Amazon’s Response to the Russian Invasion of Ukraine

The Ukrainian flag waves patriotically; read on about how Amazon is responding to Russia's invasion

Amazon’s Response to the Russian Invasion of Ukraine

On March 8th, Amazon announced that it would be suspending the majority of its services in both Belarus and the Russian Federation, joining a long list of companies that have taken dramatic measures in light of the egregious invasion of Ukraine.

This suspension entails:

  • Denial of retail product shipments to Russia and Belarus
  • Rejection of new Russia and Belarus-based AWS customers
  • Rejection of new Russia and Belarus-based third-party sellers
  • Loss of access to Prime Video in Russia
  • Rejection of orders made through the MMO video game New World

On March 22nd, Amazon converted a Slovakian warehouse into a humanitarian aid distribution center in only 10 days. This new hub provides critical supplies to Ukrainian refugees, millions of which have already fled their homeland for safety in other countries.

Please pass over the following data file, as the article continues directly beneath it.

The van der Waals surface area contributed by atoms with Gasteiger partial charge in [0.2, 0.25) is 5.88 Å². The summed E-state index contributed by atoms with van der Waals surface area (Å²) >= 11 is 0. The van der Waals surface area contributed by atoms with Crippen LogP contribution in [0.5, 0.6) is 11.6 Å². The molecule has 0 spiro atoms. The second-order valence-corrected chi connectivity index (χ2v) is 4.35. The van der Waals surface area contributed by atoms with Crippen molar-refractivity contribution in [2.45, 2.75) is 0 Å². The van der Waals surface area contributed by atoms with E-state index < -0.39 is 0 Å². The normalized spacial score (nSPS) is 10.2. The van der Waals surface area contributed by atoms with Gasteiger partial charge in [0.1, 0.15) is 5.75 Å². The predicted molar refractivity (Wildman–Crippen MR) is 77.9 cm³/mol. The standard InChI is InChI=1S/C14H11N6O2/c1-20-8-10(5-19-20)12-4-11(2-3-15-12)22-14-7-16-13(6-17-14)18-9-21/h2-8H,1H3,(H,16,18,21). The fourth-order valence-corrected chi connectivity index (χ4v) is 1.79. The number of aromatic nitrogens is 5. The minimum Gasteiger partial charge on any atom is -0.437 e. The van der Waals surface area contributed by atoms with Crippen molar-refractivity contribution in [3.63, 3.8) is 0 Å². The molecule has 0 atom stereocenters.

Later, on March 28th, Amazon also announced that they have been providing AWS technology to non-profit, government, and corporate entities to help streamline processing for refugees seeking humanitarian aid.

Even before the outbreak of war in Eastern Europe, Amazon did not run a digital marketplace in the Russian Federation. Instead, consumers there relied on an elaborate network of alternative shipping sites.

Potential customers located in the Russian Federation have to order items that are only available under the International Shopping category, of the U.S. store. Then, working with a third-party, Russians could have the products delivered to the carrier, who would then ship them internationally. Once it’s in the hands of the notorious Russian Post or Pochta Rossii (whose ‘unofficial’ slogan translates to “Not all is lost, yet”), delivery times can vary widely, but packages will arrive… probably.

Whether or not these new sanctions will affect this flourishing side market remains to be seen. The hit to new AWS customers and Russian producers (not to mention all those Prime Video subscribers) will undoubtedly affect the Russian economy in the near to long term.

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